Homebuilder Sentiment Closes Year With High Confidence

By Naveen Athrappully
Naveen Athrappully
Naveen Athrappully
Naveen Athrappully is a news reporter covering business and world events at The Epoch Times.
December 16, 2021 Updated: December 16, 2021

Homebuilder confidence inched toward the highest reading of the year despite product shortages and a 39-year-high inflation rate that has prompted the Fed to halt aggressive pandemic-era stimulus programs.

Strong consumer demand for housing, combined with limited existing inventory, buoyed homebuilder confidence as the Dec. 15 NAHB/Wells Fargo Housing Market Index (HMI) showed the ticker move one point higher to 84, tying in with February’s rate. This is the fourth consecutive month of increase since 75 in August. However, there are persistent issues affecting the supply chain and the ability of builders to deliver properties.

“While demand remains strong, finding workers, predicting pricing, and dealing with material delays remains a challenge,” National Association of Home Builders (NAHB) Chairman Chuck Fowke said in a statement.

“Policymakers need to work on supply chain improvements and controlling costly inflation. Addressing lumber tariffs would be a good place to start.”

The number of single-family permits issued from the beginning of the year till October is 948,321, according to data from the U.S. Census Bureau. That’s a 17.3 percent year-on-year increase.

The populous Southern states registered the highest growth, with 19.1 percent, followed by the Northeast with 18.5 percent, the West with 15.6 percent, and the Midwest with 12.4 percent. Multifamily permits also showed strong gains throughout the country on a year-on-year basis.

The 10 metros that registered the highest number of single-family permits were Houston (44,342 permits), Dallas (43,012), Phoenix, Arizona (30,013), Atlanta (27,283), Austin, Texas (20,895), Tampa, Florida (16,613), Charlotte, North Carolina (16,310), Orlando, Florida (15,006), Jacksonville, Florida (13,809), and Nashville, Tennessee (13,766).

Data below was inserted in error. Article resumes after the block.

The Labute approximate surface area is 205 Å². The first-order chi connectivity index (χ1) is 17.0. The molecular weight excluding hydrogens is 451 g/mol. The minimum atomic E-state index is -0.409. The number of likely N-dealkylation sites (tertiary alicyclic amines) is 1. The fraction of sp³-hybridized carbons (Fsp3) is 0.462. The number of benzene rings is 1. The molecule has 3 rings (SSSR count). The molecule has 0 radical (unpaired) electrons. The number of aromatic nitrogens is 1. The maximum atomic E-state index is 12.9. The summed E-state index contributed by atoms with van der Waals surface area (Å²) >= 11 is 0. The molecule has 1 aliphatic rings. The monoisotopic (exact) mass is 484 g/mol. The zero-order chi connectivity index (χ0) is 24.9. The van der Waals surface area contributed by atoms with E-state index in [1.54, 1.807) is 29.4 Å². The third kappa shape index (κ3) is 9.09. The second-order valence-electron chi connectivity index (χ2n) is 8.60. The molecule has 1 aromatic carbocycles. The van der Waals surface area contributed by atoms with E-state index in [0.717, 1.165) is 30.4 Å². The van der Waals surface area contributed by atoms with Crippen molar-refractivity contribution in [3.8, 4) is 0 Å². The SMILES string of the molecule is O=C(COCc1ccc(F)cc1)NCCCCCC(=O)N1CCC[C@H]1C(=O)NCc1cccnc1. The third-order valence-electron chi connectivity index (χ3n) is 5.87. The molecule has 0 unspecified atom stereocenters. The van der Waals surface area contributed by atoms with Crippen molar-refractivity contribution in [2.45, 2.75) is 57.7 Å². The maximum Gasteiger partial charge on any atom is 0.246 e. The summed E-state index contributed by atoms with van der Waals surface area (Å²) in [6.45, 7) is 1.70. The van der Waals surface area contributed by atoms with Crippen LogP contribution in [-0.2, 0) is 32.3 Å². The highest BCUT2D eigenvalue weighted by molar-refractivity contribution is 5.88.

Present single-family housing sales, according to NAHB-HMI, were up by one point at 90 in December, while the number for the next six months showed no change since October, at 84. The “traffic of prospective buyers” also gained a point in December, at 70.

As for the seasonally adjusted regional distribution of the Housing Market Index, December saw a 10-point gain for the Northeast at 79, up for a third consecutive month. The Midwest and West saw a drop of one point at 74 and 87 respectively, while the South gained two at 89.

There was a monthly price increase for every category in products used for residential construction. Based on data from the latest Producer Price Index (PPI), November prices for building materials have gone up 14.1 percent year-to-date, more than triple the rate of 2020, when it was 3.9 percent.

The PPI for softwood lumber has gone up by 6.9 percent, with a gain of 16.1 percent since September. It’s predicted that the price will maintain its upward velocity in December. Prices for steel mill products increased 2.1 percent, a small jump from October.

The PPI for ready-mix concrete increased by 0.9 percent and 6.6 percent year-to-date, while gypsum products went down in price at 0.2 percent, but up by 18.8 percent year-to-date.

Paint prices have gone up significantly, with exterior coatings up by 16.7 percent and interior coatings by 10.9 percent. The price increases are also coupled with product shortages amid supply chain disruptions affecting the country.

“The most pressing issue for the housing sector remains lack of inventory,” said NAHB chief economist Robert Dietz. “Building has increased, but the industry faces constraints, namely cost/availability of materials, labor, and lots. And while 2021 single-family starts are expected to end the year 24 percent higher than the pre-COVID 2019 level, we expect higher interest rates in 2022 will put a damper on housing affordability.”

The Fed announced on Dec. 15 that bond purchases will be concluded earlier, in March rather than June 2022, increasing the monthly drawdown to $30 billion versus the $15 billion announced last month. This will lead to earlier interest rate hikes, which means a relative crunch in the ease of getting credit and higher loan rates.

Naveen Athrappully is a news reporter covering business and world events at The Epoch Times.